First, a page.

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Columbia Slough Street Tree Planting Success

5 Comments

This spring, the Environmental Services Tree Program completed its first street tree planting project along the Columbia Corridor. The project planted 163 trees in the public right-of-way, all within the Columbia Slough watershed. The work contributes to several Environmental Services goals:

  • Intercepting rain and reducing stormwater runoff;
  • Increasing natural area connectivity and wildlife habitat;
  • Improving air quality; and
  • Delivering equitable service to a diversity of neighborhoods and demographics.

If our previous planting projects are any indication, we expect future plantings in the slough watershed to draw more participants because of the high visibility of this planting. 

Portland Meadows planting site, before

 

Portland Meadows, North side of N. Schmeer Rd, after planting

 

Portland Meadows, South side of N. Schmeer Rd, after planting

 

The Columbia Corridor is primarily zoned for commercial and industrial use, so Environmental Services worked with several large business properties on this planting. The result was an unusually high number of trees planted at some properties compared to past plantings in residential neighborhoods. We planted 55 trees at Portland Meadows alone, the most we’ve ever planted on a single property.

We couldn’t have done this without our partners: Corky Collier of the Columbia Corridor Association, and the Environmental Services Columbia Slough Watershed Group. 

5 Comments

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1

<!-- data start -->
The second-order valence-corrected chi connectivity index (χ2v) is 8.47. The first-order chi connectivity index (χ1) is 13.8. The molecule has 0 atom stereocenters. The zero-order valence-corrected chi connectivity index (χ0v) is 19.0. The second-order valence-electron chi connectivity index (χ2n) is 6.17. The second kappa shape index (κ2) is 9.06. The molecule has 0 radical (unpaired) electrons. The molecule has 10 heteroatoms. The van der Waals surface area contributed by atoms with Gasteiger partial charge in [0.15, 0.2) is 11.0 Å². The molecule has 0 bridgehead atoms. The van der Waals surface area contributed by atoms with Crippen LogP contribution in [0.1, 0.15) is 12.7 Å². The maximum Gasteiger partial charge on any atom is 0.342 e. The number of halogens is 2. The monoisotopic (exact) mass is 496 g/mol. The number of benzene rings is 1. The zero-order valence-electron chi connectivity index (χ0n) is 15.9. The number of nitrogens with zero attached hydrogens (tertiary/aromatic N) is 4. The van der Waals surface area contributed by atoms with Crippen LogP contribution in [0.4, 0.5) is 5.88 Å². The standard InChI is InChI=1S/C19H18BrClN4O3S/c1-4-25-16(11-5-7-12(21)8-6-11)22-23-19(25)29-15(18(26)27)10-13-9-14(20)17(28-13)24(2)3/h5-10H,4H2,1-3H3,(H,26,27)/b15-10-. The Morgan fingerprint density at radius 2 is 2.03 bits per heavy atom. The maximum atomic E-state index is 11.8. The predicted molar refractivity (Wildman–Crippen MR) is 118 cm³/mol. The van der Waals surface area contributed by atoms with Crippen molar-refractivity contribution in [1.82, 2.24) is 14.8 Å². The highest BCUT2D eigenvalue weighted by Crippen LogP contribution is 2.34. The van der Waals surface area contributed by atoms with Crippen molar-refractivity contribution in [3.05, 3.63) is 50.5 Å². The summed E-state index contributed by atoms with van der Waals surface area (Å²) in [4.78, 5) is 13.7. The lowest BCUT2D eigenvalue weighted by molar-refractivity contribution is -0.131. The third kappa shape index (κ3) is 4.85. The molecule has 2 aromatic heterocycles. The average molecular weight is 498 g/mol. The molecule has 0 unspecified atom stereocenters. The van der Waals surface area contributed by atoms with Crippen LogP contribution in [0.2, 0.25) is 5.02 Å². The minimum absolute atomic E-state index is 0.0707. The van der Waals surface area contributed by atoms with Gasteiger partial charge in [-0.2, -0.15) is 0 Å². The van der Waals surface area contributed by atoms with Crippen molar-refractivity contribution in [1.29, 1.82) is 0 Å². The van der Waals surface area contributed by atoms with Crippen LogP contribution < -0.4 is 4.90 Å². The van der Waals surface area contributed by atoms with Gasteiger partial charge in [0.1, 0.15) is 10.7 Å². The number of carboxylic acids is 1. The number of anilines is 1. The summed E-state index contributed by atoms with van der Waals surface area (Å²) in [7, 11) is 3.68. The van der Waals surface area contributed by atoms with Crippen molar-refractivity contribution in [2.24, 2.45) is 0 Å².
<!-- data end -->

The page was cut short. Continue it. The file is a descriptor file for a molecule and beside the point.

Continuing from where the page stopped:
Mat Dorfman

May 30, 2015 at 9:22 PM

Nice work! I'm looking foreard to future street tree plantings in the Columbia Slough.

2

Anonymous User

June 3, 2015 at 11:15 AM

I live in the Columbia Slough watershed and this project is great! I hope to see more projects like this in the coming years. Maybe even focusing on removing impervious pavement and planting trees?

3

Lacy

June 5, 2015 at 11:03 AM

Great job people!
I just hope that when those trees reach their mature height they're not trimmed to death because of the electrical lines overhead (see last photo).

4

Karen Raymer

November 1, 2015 at 7:34 PM

It is always great to have additional trees. Why is it so small though. I think there are bigger tree which could be planted there. Those small trees would take a time to grow into useful one.

<a href="http://arbormasters.com/landscape-overview-2/">Karen - arbormasters.com</a>

5

Environmental Services Tree Program

November 5, 2015 at 4:50 PM

Hi Karen-

It's best to plant trees when they're young because it minimizes transplant shock and it's much more cost-effective to plant trees when they're small. So, better for tree health and saves money. It's also very challenging to find trees available in larger sizes. Planting smaller tree stock gives us a lot more options.

Regarding future tree size, we always plant trees that will maximize the space available as they grow. Smaller spaces get smaller trees and bigger spaces get bigger trees.

Again, thanks for the comment.

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